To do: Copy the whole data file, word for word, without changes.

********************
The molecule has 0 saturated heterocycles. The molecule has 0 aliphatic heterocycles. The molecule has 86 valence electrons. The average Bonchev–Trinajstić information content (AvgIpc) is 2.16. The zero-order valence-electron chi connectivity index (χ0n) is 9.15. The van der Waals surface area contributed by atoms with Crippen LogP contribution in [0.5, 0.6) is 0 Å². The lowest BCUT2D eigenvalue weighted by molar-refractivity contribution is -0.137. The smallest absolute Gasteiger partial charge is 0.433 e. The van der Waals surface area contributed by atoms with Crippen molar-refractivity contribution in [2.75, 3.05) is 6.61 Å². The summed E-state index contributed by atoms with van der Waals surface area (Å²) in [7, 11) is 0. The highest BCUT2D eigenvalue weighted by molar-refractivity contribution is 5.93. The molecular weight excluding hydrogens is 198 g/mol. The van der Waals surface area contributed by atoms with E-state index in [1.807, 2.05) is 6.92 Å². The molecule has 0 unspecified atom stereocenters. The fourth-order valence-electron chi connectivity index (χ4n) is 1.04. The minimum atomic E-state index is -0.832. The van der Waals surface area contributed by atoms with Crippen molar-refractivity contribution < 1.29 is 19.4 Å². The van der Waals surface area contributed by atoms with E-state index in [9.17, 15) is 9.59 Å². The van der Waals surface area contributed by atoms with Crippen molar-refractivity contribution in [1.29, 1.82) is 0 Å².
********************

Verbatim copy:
The molecule has 0 saturated heterocycles. The molecule has 0 aliphatic heterocycles. The molecule has 86 valence electrons. The average Bonchev–Trinajstić information content (AvgIpc) is 2.16. The zero-order valence-electron chi connectivity index (χ0n) is 9.15. The van der Waals surface area contributed by atoms with Crippen LogP contribution in [0.5, 0.6) is 0 Å². The lowest BCUT2D eigenvalue weighted by molar-refractivity contribution is -0.137. The smallest absolute Gasteiger partial charge is 0.433 e. The van der Waals surface area contributed by atoms with Crippen molar-refractivity contribution in [2.75, 3.05) is 6.61 Å². The summed E-state index contributed by atoms with van der Waals surface area (Å²) in [7, 11) is 0. The highest BCUT2D eigenvalue weighted by molar-refractivity contribution is 5.93. The molecular weight excluding hydrogens is 198 g/mol. The van der Waals surface area contributed by atoms with E-state index in [1.807, 2.05) is 6.92 Å². The molecule has 0 unspecified atom stereocenters. The fourth-order valence-electron chi connectivity index (χ4n) is 1.04. The minimum atomic E-state index is -0.832. The van der Waals surface area contributed by atoms with Crippen molar-refractivity contribution < 1.29 is 19.4 Å². The van der Waals surface area contributed by atoms with E-state index in [9.17, 15) is 9.59 Å². The van der Waals surface area contributed by atoms with Crippen molar-refractivity contribution in [1.29, 1.82) is 0 Å².